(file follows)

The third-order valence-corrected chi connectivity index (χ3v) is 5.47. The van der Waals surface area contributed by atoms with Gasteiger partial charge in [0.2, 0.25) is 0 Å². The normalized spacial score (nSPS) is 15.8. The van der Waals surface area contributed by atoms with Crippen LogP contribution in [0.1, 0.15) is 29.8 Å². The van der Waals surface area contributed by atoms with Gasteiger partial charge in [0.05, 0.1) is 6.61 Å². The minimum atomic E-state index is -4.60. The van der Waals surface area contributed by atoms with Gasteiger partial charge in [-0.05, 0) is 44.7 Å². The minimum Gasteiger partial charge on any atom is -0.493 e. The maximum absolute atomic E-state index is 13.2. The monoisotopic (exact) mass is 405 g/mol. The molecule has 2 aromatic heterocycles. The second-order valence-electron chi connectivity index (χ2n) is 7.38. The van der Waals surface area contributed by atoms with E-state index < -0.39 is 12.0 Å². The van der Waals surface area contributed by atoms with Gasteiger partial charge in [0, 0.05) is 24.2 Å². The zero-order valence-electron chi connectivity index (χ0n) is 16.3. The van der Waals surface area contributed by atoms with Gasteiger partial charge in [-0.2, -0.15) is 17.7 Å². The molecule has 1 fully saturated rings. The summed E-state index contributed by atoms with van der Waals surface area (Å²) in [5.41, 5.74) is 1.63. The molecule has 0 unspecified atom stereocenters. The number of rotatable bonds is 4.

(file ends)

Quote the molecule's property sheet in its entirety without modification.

The third-order valence-corrected chi connectivity index (χ3v) is 5.47. The van der Waals surface area contributed by atoms with Gasteiger partial charge in [0.2, 0.25) is 0 Å². The normalized spacial score (nSPS) is 15.8. The van der Waals surface area contributed by atoms with Crippen LogP contribution in [0.1, 0.15) is 29.8 Å². The van der Waals surface area contributed by atoms with Gasteiger partial charge in [0.05, 0.1) is 6.61 Å². The minimum atomic E-state index is -4.60. The van der Waals surface area contributed by atoms with Gasteiger partial charge in [-0.05, 0) is 44.7 Å². The minimum Gasteiger partial charge on any atom is -0.493 e. The maximum absolute atomic E-state index is 13.2. The monoisotopic (exact) mass is 405 g/mol. The molecule has 2 aromatic heterocycles. The second-order valence-electron chi connectivity index (χ2n) is 7.38. The van der Waals surface area contributed by atoms with E-state index < -0.39 is 12.0 Å². The van der Waals surface area contributed by atoms with Gasteiger partial charge in [0, 0.05) is 24.2 Å². The zero-order valence-electron chi connectivity index (χ0n) is 16.3. The van der Waals surface area contributed by atoms with Gasteiger partial charge in [-0.2, -0.15) is 17.7 Å². The molecule has 1 fully saturated rings. The summed E-state index contributed by atoms with van der Waals surface area (Å²) in [5.41, 5.74) is 1.63. The molecule has 0 unspecified atom stereocenters. The number of rotatable bonds is 4.